Group comes to aid of tormented pupils 

Monday, June 27th, 2022 01:38 | By
Joan Bwambok, founder of New Dawn of Hope, when she visited Tot Primary School in Marakwet East, Elgeyo-Marakwet county, recently. PD/Wycliff Kipsang

As learners in other parts of the country enjoy their studies seamlessly, life has been tough for their colleagues in the banditry-prone Kerio Valley, who live in excessive fear for their safety and security.

Bandits, who roam the area, have not spared learners with three pupils from Tot Primary School in Marakwet East, Elgeyo-Marakwet countybeing their latest victims.

When People Daily toured the school, uneasy calm is returning but the events of May 29 are still fresh despite the learners’ resilience.

At Grade Three classroom where three pupils: Gibson Maiyo, Shadrack Kiplagat and Brian Kiptoo used to sit, their absence is loud. Their desks are empty. They were shot dead by bandits as they were eating mangoes during lunch hour, sparking a public outcry over runaway insecurity in the region. 

The bandits also killed an adult during the raid, which also saw more than 1,000 livestock stolen.

The death brought to 170 residents killed in the past nine months, sparking fears in the region.

According to Tot Primary School deputy head teacher Johnson Barmonga, Grade Three pupils have been traumatised following the killing of their colleagues.

“We have been forced to remove their desks to help the pupils to cope with their absence. We have been liaising with other neighbouring schools in activities like sports as a way engaging the children,” Barmonga said. 

He went on: “School has been prompted to seek services of counsellors to assist the children cope up with the loss of their colleagues and looming insecurity.”

Food donations

An organisation, New Dawn of Hope, in conjunction with other well-wishers, is now reaching out to schools hit by runway banditry in the North Rift in a bid to counsel children who have undergone trauma and ensure they live a normal life.

Organisation founder, Joan Bwambok, said they have been giving out food donations and clothing to schools and victims of banditry.

 “I was brought up in the bandit- prone region. I witnessed many of my relatives killed in cold blood,. That is why I am reaching out to the victims,” Bwambok told People Daily. 

 “It is sad that the government’s help and well-wishers never reach these people. They are completely forgotten,” he added. 

 A spot-check by People Daily also revealed that the banditry menace has completely shattered dreams of many learners with more than 20 schools in Baringo North and Baringo South sub-counties remaining closed due to the incessant insecurity.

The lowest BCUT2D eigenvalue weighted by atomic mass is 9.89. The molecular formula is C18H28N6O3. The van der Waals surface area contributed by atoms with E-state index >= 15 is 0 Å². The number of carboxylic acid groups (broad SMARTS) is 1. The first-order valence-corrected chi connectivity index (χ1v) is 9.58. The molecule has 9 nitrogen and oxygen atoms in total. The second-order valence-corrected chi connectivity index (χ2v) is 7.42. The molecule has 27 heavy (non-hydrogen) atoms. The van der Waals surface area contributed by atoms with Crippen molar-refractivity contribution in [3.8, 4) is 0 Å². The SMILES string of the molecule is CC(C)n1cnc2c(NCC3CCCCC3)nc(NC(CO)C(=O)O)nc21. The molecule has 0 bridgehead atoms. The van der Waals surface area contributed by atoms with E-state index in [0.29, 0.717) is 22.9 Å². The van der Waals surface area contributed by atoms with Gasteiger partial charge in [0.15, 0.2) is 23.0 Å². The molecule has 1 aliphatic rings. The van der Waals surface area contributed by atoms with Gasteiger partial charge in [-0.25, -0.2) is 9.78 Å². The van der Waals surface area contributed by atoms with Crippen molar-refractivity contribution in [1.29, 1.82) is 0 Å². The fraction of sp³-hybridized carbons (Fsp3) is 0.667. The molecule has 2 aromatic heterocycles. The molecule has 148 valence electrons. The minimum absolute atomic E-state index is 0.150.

According to Moses Chesire, a psychologist, residents from the banditry region rarely speak of their problems but the impact manifests for a long time due to post-traumatic stress disorder.

“I have identified classmates of the the deceased learners. I have been reaching out to help them forget what happened. We have also been offering psychological therapy sessions to teachers in the affected schools on how to deal with grief,” Chesire said.

He said the initiative is also targeting more than 100 families who have lost their kin in the hands of the bandits.

Emotions ran high during the burial of the three with fears emerging that bandits were now targeting schools.

Local Kenya National Union of Teachers officials have also threatened to shut down schools until their members are assured of their safety.  “We note with concern that young, innocent children are now becoming a target of the brutal bandits. What has children got to do with cattle rustling? Elgeyo-Marakwet county branch secretary John Cheberi posed.

Various schools

 “Banditry attacks have continued to threaten education in this region and we will not have any option but close schools for the safety of our learners and teachers,” Cheberi added.

During the burial, learners from various schools recited moving poems, urging the State to beef up security in the region.

Through an emotional poem, the learners decried the rampant insecurity that saw them lose three of their dear friends.

 “Haki zetu twahitaji katika bonded la Kerio. Uhuru uko wapi tukiuawa kinyama katika bonde hili. Haki zetu twahitaji (We demand our rights in Kerio Valley. Where are you Uhuru when we are being killed brutally?)” they said.

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